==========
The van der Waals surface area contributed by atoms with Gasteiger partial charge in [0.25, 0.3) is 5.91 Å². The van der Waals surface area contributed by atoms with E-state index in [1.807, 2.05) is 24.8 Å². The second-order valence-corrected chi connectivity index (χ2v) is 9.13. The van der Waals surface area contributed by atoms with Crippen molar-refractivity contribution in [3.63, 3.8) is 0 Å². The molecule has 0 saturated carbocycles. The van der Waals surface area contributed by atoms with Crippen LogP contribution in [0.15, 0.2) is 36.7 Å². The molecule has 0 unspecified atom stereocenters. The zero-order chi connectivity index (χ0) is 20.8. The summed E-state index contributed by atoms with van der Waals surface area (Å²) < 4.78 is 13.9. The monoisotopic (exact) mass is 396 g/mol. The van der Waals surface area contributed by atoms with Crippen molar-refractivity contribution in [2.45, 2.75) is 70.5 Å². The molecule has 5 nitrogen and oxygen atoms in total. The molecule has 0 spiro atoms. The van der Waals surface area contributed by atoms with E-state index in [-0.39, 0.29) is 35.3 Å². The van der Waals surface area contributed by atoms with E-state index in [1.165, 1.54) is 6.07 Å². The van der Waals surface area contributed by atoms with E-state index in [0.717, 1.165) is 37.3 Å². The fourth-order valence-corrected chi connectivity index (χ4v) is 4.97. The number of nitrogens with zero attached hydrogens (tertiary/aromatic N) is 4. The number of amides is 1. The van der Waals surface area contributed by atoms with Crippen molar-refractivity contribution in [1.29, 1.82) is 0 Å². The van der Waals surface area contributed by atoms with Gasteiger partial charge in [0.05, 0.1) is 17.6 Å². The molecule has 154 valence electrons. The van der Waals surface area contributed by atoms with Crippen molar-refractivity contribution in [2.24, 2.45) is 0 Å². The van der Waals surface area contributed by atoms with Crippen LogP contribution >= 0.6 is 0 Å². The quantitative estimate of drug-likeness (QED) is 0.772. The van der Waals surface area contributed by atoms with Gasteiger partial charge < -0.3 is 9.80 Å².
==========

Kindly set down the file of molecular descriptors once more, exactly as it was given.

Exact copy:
The van der Waals surface area contributed by atoms with Gasteiger partial charge in [0.25, 0.3) is 5.91 Å². The van der Waals surface area contributed by atoms with E-state index in [1.807, 2.05) is 24.8 Å². The second-order valence-corrected chi connectivity index (χ2v) is 9.13. The van der Waals surface area contributed by atoms with Crippen molar-refractivity contribution in [3.63, 3.8) is 0 Å². The molecule has 0 saturated carbocycles. The van der Waals surface area contributed by atoms with Crippen LogP contribution in [0.15, 0.2) is 36.7 Å². The molecule has 0 unspecified atom stereocenters. The zero-order chi connectivity index (χ0) is 20.8. The summed E-state index contributed by atoms with van der Waals surface area (Å²) < 4.78 is 13.9. The monoisotopic (exact) mass is 396 g/mol. The van der Waals surface area contributed by atoms with Crippen molar-refractivity contribution in [2.45, 2.75) is 70.5 Å². The molecule has 5 nitrogen and oxygen atoms in total. The molecule has 0 spiro atoms. The van der Waals surface area contributed by atoms with E-state index in [-0.39, 0.29) is 35.3 Å². The van der Waals surface area contributed by atoms with E-state index in [1.165, 1.54) is 6.07 Å². The van der Waals surface area contributed by atoms with E-state index in [0.717, 1.165) is 37.3 Å². The fourth-order valence-corrected chi connectivity index (χ4v) is 4.97. The number of nitrogens with zero attached hydrogens (tertiary/aromatic N) is 4. The number of amides is 1. The van der Waals surface area contributed by atoms with Crippen molar-refractivity contribution in [1.29, 1.82) is 0 Å². The van der Waals surface area contributed by atoms with Gasteiger partial charge in [0.05, 0.1) is 17.6 Å². The molecule has 154 valence electrons. The van der Waals surface area contributed by atoms with Crippen molar-refractivity contribution in [2.24, 2.45) is 0 Å². The van der Waals surface area contributed by atoms with Crippen LogP contribution >= 0.6 is 0 Å². The quantitative estimate of drug-likeness (QED) is 0.772. The van der Waals surface area contributed by atoms with Gasteiger partial charge < -0.3 is 9.80 Å².